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PRINTED BY WILLIAM BLACKWOOD AND SONS, EDINBURGH.

THE ENTAIL.

© 28 fe 072.5,

CHAPTER I.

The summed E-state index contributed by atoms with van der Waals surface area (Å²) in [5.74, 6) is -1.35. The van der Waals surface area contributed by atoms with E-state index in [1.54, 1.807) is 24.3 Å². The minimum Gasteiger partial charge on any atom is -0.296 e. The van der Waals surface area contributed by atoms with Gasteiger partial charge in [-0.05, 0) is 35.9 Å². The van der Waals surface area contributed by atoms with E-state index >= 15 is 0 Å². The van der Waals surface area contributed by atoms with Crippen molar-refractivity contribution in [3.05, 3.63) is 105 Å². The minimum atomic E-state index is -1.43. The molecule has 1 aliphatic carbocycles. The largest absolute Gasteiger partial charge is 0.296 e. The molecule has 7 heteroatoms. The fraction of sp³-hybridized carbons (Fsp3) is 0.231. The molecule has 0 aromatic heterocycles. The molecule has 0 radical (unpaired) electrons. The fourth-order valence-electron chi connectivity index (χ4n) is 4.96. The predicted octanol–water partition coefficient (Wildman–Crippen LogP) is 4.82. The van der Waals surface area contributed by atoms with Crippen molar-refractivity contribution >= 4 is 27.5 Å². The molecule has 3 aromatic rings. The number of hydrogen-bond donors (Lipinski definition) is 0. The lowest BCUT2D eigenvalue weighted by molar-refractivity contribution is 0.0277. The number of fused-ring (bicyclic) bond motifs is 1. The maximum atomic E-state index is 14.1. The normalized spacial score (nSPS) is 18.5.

CLAUD WALKINSHAW was the sole surviving male heir of the Walkinshaws of Kittlestonheugh. His grandfather, the last laird of the line, deluded by the golden visions that allured so many of the Scottish gentry to embark their fortunes in the Darien Expeditio sent his only son, the father of Claud, in one of the ships fitted out at Cartsdyke, and with him an adventure in which he had staked more than the whole value of his estate. But as it is not our intention to fatigue the reader with any very circumstantial account of the state of the laird's family, we shall pass over, with all expedient brevity, the domestic history of Claud's childhood. He was scarcely a year old when his father sailed, and his mother died of a broken heart, on hearing that her husband, with many of his companions, had perished of disease and famine among the swamps of the Mosquito shore. The Kittlestonheugh estate was soon after sold, and the laird, with Claud, retired into Glasgow, where he rented the upper part of a back house in Aird's Close, in the Drygate. The only servant whom, in this altered state, he could afford to retain, or rather the only one that he could not get rid of, owing to her age and infirmities, was Maudge Dobbie, who, in her youth, was bairnswoman to his son. She had been upwards of forty years in the servitude of his house; and the situation she had filled to the father of Claud did not tend to diminish the kindliness with which she regarded the child, especially when, by the ruin of her master, there was none but herself to attend him.

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